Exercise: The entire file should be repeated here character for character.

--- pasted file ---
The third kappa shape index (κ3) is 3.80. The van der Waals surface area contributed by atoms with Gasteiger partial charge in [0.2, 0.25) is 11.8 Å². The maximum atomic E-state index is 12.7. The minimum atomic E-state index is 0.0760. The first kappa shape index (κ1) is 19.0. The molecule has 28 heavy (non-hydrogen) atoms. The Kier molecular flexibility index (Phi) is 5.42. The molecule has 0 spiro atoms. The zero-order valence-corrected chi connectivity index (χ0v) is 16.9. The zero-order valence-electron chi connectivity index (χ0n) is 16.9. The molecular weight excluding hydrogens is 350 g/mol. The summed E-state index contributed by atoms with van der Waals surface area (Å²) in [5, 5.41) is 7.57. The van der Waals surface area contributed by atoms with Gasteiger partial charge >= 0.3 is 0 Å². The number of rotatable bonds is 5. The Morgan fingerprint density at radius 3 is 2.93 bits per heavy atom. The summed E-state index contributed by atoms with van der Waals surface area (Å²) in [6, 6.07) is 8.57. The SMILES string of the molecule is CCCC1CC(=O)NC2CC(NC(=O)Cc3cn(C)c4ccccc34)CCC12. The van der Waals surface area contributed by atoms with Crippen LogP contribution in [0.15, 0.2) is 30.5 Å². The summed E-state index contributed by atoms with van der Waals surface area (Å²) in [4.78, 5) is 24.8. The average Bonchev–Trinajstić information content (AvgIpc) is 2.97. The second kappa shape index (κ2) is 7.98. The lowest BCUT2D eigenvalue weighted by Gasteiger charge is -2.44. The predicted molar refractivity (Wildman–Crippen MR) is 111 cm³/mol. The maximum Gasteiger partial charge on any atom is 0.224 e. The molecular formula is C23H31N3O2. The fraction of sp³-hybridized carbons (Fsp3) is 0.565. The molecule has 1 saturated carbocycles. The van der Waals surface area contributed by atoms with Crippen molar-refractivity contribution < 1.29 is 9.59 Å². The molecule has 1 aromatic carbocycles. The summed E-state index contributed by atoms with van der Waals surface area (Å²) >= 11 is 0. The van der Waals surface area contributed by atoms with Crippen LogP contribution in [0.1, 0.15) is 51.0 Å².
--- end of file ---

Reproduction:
The third kappa shape index (κ3) is 3.80. The van der Waals surface area contributed by atoms with Gasteiger partial charge in [0.2, 0.25) is 11.8 Å². The maximum atomic E-state index is 12.7. The minimum atomic E-state index is 0.0760. The first kappa shape index (κ1) is 19.0. The molecule has 28 heavy (non-hydrogen) atoms. The Kier molecular flexibility index (Phi) is 5.42. The molecule has 0 spiro atoms. The zero-order valence-corrected chi connectivity index (χ0v) is 16.9. The zero-order valence-electron chi connectivity index (χ0n) is 16.9. The molecular weight excluding hydrogens is 350 g/mol. The summed E-state index contributed by atoms with van der Waals surface area (Å²) in [5, 5.41) is 7.57. The van der Waals surface area contributed by atoms with Gasteiger partial charge >= 0.3 is 0 Å². The number of rotatable bonds is 5. The Morgan fingerprint density at radius 3 is 2.93 bits per heavy atom. The summed E-state index contributed by atoms with van der Waals surface area (Å²) in [6, 6.07) is 8.57. The SMILES string of the molecule is CCCC1CC(=O)NC2CC(NC(=O)Cc3cn(C)c4ccccc34)CCC12. The van der Waals surface area contributed by atoms with Crippen LogP contribution in [0.15, 0.2) is 30.5 Å². The summed E-state index contributed by atoms with van der Waals surface area (Å²) in [4.78, 5) is 24.8. The average Bonchev–Trinajstić information content (AvgIpc) is 2.97. The second kappa shape index (κ2) is 7.98. The lowest BCUT2D eigenvalue weighted by Gasteiger charge is -2.44. The predicted molar refractivity (Wildman–Crippen MR) is 111 cm³/mol. The maximum Gasteiger partial charge on any atom is 0.224 e. The molecular formula is C23H31N3O2. The fraction of sp³-hybridized carbons (Fsp3) is 0.565. The molecule has 1 saturated carbocycles. The van der Waals surface area contributed by atoms with Crippen molar-refractivity contribution < 1.29 is 9.59 Å². The molecule has 1 aromatic carbocycles. The summed E-state index contributed by atoms with van der Waals surface area (Å²) >= 11 is 0. The van der Waals surface area contributed by atoms with Crippen LogP contribution in [0.1, 0.15) is 51.0 Å².